Facing grim situation in Palestinian territories
Facing grim situation in Palestinian territories, UN raises aid appeal by 80 per cent
With the humanitarian situation in the occupied Palestinian territory looking extremely bleak and predicted to worsen in the coming months, the United Nations and non-governmental organizations (NGOs) have been compelled to revise their appeal for aid to Palestinians upwards by 80 per cent from $215 million to $385 million.
The revised amount “aims to alleviate the impact of soaring joblessness and collapse in family income through the creation of emergency employment and to prevent increased malnutrition through expanded food assistance to families unable to meet their caloric needs,” the UN Office for the Coordination of Humanitarian Affairs said today.
It noted that infants and children, who make up half the population, are at special risk of malnutrition in the fiscal crisis facing the Palestinian Authority (PA). After the Hamas victory in the January election, Israel stopped the transfer of Palestinian value added taxes (VAT) and customs taxes it is obligated to pass over, which comprise around 50 per cent of the PA budget.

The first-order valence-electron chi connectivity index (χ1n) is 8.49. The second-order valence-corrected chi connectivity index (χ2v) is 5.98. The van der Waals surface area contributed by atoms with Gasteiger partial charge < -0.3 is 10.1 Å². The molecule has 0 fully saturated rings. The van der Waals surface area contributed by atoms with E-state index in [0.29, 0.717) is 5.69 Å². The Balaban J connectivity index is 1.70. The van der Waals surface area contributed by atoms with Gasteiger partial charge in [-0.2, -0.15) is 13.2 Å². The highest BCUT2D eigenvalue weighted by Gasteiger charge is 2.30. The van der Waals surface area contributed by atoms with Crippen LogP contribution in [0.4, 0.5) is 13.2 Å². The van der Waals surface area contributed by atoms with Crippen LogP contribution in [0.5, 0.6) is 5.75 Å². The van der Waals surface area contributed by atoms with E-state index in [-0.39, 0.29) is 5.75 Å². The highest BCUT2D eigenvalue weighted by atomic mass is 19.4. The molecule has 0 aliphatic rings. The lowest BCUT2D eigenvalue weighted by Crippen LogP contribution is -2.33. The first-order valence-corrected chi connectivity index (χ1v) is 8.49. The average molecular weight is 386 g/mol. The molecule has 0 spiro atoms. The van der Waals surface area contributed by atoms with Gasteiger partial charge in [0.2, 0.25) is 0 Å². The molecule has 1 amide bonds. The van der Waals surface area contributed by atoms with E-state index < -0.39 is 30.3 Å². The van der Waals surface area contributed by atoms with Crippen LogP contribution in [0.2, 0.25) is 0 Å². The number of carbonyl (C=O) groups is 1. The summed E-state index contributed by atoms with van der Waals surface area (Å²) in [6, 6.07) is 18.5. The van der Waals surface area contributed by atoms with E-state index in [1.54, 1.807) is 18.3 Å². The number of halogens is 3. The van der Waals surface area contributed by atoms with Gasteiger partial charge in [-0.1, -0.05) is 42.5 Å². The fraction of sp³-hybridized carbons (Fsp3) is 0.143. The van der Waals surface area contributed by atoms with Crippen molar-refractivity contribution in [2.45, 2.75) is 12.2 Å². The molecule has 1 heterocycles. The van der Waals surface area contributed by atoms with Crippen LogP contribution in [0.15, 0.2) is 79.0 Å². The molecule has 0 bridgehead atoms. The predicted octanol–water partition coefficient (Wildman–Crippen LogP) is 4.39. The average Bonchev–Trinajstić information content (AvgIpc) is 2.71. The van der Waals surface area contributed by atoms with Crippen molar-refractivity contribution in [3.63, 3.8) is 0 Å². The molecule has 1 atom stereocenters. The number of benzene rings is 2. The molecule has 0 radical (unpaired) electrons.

The revised appeal will attempt to revive an agricultural sector hard-hit by closures, provide essential health services including counselling for traumatized youth, and provide water to communities with restricted access.
With revenues including donor funds to the PA rapidly drying up, salaries to 152,000 of its employees, who support 1 million people, or more than 25 per cent of the population, have now not been paid since February. The lack of salaries and essential supplies will undermine the delivery of key services to most Palestinians, OCHA warned.
If current trends persist, Palestinian gross domestic product (GDP) is conservatively estimated to fall by 25 per cent by the end of 2006. Poverty is predicted to rise, and around 70 per cent of Gaza’s potential workforce will either not be working or be unpaid.
The revised appeal cannot, and does not aim to replace the comprehensive range of services provided by the PA, such as hospitals and schools.